Eye For Film >> Movies >> Now You See Me (2013) Film Review
Now You See Me
Reviewed by: Max Crawford
“Ensemble-cast magician heist romp” may well have been the entirety of the pitch for Now You See Me. I'd go and see that. If you wouldn't, you and I probably won't get on.
The follow-up meeting presumably went something like this: “You remember how well Jesse Eisenberg and Woody Harrelson got on in Zombieland? Let's do that again.” “See how Michael Caine and Morgan Freeman were in several Batmans? Everyone likes Michael Caine and Morgan Freeman.” “Mark Ruffalo's amazing, isn't he? Let's have him too. Also Isla Fisher and Mélanie Laurent and James Franco's wee brother. Because of reasons. Sexy reasons.” And a stern faced man in a suit pressed a button on his desk and said “spend as much money as you have to” and the room filled up with swirling banknotes like the dome at the end of The Crystal Maze. Probably.
So Jesse Eisenberg (the cocky, precocious one), Woody Harrelson (the grizzled, elder one), James Franco's wee brother (the young, slightly naïve one) and Isla Fisher (the token girl one) are four magicians summoned by an unseen party to commit audacious, magical crimes. Mark Ruffalo is the grumpy FBI agent who can't arrest them until he's figured out their tricks. Morgan Freeman is a professional magician-debunker, but whose side is he really on? The characters are all ciphers because this is the sort of film that doesn't need to be character driven. We're shown all the pieces and then invited to follow the sleight-of-hand. It's just clever enough to keep you guessing, dropping enough small reveals to hold your interest up until the finale.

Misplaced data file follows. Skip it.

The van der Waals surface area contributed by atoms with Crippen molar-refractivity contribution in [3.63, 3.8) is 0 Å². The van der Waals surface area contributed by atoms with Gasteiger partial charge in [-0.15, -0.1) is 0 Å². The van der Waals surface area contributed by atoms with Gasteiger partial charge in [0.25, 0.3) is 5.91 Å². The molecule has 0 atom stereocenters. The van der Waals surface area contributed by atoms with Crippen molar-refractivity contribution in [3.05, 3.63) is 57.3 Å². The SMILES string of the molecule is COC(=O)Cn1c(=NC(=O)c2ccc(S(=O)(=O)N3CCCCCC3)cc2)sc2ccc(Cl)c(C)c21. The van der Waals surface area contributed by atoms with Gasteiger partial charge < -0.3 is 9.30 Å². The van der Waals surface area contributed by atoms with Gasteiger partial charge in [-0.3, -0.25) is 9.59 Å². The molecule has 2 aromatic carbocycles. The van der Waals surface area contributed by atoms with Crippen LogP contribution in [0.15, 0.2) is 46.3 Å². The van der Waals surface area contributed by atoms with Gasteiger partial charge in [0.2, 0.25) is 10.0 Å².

I say “up until” because everything falls a little flat towards the end, and the big reveal isn't nearly as satisfying as it ought to be in a film of this sort. The Prestige gave away its own ending in its opening shot, and then relied on distracting the audience to keep its secrets, whereas Now You See Me conceals a load of info and then spits it out in an exposition dump at the end. Poor form.
That said, it's still a perfectly enjoyable ensemble-cast magician heist romp, suffering only slightly from “young people like action, let's throw in a car chase” disease. It's just a pity to see a film with such promise fail to live up to its full potential.Reviewed on: 04 Jul 2013
If you like this, try:The Prestige